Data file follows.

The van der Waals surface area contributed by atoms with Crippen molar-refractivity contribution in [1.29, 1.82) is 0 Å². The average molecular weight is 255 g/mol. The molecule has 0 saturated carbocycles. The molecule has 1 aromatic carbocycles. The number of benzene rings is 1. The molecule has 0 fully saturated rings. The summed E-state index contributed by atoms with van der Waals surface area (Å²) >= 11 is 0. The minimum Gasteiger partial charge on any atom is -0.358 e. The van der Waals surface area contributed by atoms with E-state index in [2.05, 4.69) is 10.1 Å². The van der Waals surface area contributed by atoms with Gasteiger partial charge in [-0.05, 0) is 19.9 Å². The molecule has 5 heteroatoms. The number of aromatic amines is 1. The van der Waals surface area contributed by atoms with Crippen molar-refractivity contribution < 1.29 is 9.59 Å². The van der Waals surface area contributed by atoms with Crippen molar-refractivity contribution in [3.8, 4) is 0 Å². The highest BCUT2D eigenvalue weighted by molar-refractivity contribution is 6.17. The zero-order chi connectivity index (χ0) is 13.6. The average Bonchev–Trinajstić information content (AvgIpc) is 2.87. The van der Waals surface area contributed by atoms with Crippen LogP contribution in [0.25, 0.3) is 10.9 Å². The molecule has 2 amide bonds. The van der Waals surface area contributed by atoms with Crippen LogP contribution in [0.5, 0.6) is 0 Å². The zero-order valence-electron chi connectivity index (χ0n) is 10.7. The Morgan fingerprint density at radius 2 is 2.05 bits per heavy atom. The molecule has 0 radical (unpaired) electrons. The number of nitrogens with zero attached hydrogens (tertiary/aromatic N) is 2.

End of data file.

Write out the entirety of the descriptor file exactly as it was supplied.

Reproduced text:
The van der Waals surface area contributed by atoms with Crippen molar-refractivity contribution in [1.29, 1.82) is 0 Å². The average molecular weight is 255 g/mol. The molecule has 0 saturated carbocycles. The molecule has 1 aromatic carbocycles. The number of benzene rings is 1. The molecule has 0 fully saturated rings. The summed E-state index contributed by atoms with van der Waals surface area (Å²) >= 11 is 0. The minimum Gasteiger partial charge on any atom is -0.358 e. The van der Waals surface area contributed by atoms with E-state index in [2.05, 4.69) is 10.1 Å². The van der Waals surface area contributed by atoms with Gasteiger partial charge in [-0.05, 0) is 19.9 Å². The molecule has 5 heteroatoms. The number of aromatic amines is 1. The van der Waals surface area contributed by atoms with Crippen molar-refractivity contribution < 1.29 is 9.59 Å². The van der Waals surface area contributed by atoms with Crippen molar-refractivity contribution in [3.8, 4) is 0 Å². The highest BCUT2D eigenvalue weighted by molar-refractivity contribution is 6.17. The zero-order chi connectivity index (χ0) is 13.6. The average Bonchev–Trinajstić information content (AvgIpc) is 2.87. The van der Waals surface area contributed by atoms with Crippen LogP contribution in [0.25, 0.3) is 10.9 Å². The molecule has 2 amide bonds. The van der Waals surface area contributed by atoms with Crippen LogP contribution in [0.5, 0.6) is 0 Å². The zero-order valence-electron chi connectivity index (χ0n) is 10.7. The Morgan fingerprint density at radius 2 is 2.05 bits per heavy atom. The molecule has 0 radical (unpaired) electrons. The number of nitrogens with zero attached hydrogens (tertiary/aromatic N) is 2.